In the quest to unify customer data, there are no decisions more consequential than picking which attributes indicate identity. At Actable, we advocate for a practical, pragmatic approach to selecting identifiers. In this essay, we’ll share some of what we’ve learned helping our clients go through this process.
The Customer vs The Individual
Many a LinkedIn advertisement promises to help organizations create “a single view of the customer.” This is a compelling pitch. It is easy to understand and is a useful vehicle for communicating a high-level concept: centralized audience management.
Actable believes in the utility of the centralized audience management concept. We also believe that this concept should be balanced with a nuanced approach to defining what constitutes a customer identity. In other words, do not necessarily conflate a single customer with a single individual real-life person. It is better to permit a single person to have multiple customer identities, in some circumstances. This sounds counterintuitive, but consider the following circumstance.
At a previous job, I was responsible for purchasing Amazon gift codes en masse, for the purpose of fulfilling survey incentives. To do this code buying, I created an Amazon customer account with my work email address. With this account, this is all I ever did: buy gift codes.
However, I also bought other things from Amazon. These other things had nothing to do with work: electronics, home goods, and so on. I had a different Amazon for this purchasing, and that account was associated with my personal email address.
I have no doubt that Amazon has technology that enables them to know (or guess) that those two accounts were one person. And I know that there are solutions out there that can enable other enterprises to do the same.
This is impressive and useful in some contexts, but for the purposes of marketing, I ask this question: Why do we care to know?
My work code-buying account had little in the way of relevance to my personal account. There was no browsing behavior that would be useful for insights to inform my personal account. Likewise, if Amazon were to make product recommendations based on my work account purchasing behavior to my personal account, they would be off the mark.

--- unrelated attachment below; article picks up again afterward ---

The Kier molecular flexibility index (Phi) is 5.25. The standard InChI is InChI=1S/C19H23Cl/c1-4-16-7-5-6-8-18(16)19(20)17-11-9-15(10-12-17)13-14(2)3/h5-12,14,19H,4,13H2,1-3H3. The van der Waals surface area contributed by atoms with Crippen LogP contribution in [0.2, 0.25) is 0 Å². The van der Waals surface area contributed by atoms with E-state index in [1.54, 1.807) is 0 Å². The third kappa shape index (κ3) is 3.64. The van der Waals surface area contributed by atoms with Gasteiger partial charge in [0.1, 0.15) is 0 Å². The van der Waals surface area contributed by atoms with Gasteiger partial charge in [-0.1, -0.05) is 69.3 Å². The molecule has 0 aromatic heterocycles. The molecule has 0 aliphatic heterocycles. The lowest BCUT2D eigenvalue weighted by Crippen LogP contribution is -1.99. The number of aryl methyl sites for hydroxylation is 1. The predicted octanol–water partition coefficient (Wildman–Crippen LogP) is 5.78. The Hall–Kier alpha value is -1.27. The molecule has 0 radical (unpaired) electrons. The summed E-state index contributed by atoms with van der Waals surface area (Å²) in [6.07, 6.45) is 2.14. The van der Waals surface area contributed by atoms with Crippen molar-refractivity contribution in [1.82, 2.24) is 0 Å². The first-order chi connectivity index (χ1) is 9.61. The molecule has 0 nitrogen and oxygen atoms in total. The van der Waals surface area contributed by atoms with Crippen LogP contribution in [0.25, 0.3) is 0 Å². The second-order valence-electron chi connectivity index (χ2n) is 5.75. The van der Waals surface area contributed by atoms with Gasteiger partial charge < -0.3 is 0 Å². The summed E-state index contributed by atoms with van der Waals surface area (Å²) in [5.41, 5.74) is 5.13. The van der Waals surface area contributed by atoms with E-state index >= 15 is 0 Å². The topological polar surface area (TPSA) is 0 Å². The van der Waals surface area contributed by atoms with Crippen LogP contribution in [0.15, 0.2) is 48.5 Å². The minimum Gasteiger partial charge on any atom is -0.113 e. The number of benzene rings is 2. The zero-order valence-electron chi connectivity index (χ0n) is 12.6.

Further, consider what my experience would be, to see such recommendations. It would betray that Amazon was doing something behind the scenes, to link my two identities. In this increasingly privacy-conscious atmosphere, that may well have an adverse effect.
An over-resolved profile can also present other technical challenges. If Amazon wanted to send me marketing communication, which address should they use? There might be a need to establish hierarchical rules to determine which channels use which IDs, and when. All of this adds overhead to execution.
Rather than look at multiple accounts as a challenge, it is better to interpret it as a signal which entreats us to permit our customers to have multiple identities.
Every additional way we have to know who our customers are may be a key to unlocking more data. But adding more identifiers into the mix adds complexity. This complexity manifests in additional time to value: more complicated data modeling, increased data processing costs, and more opportunities for the creation of edge cases which may gum up execution.
Each system in your marketing universe has its own internal IDs . An ESP may have one or two, and the same goes for nearly any other channel tool. A web page may have several sets of cookies to cover anonymous and authenticated sessions. CRM systems will also have customer identifiers, and sometimes they can even change over time.
Trying to keep track of the relationships between all of these systems can be challenging, if every one of those system-specific values are in the mix. Try to pick the minimum number necessary to do efficient segmentation. Accept some of the limitations this might impose, in service of a flexible and easy-to-use identity model that puts activation closer at hand.
Pick one strong, non-mutating 1:1 identifier. Mutating identifiers can be problematic, because most enterprise channel tools will have a requirement to manage relational data. This relational data can be difficult to manage, if the keys that are used to join that data changes.
Some common choices here may be email address, or an account identifier. If no such values exist, it might be a good idea to create one.
The Big Picture
Unifying customer data should be a means to an end, rather than an end itself. Keep an eye on actionability and utility. Have the business cases defined, and use them as a north star to guide an identity resolution strategy. There will always be potentially ambiguous relationships, conflicts, missing records and other problems. That is the nature of collecting any data. Solve for the common use cases, which will realize the biggest return on investment. Refine your models over time, and don’t get caught up in solving for edge cases with limited value.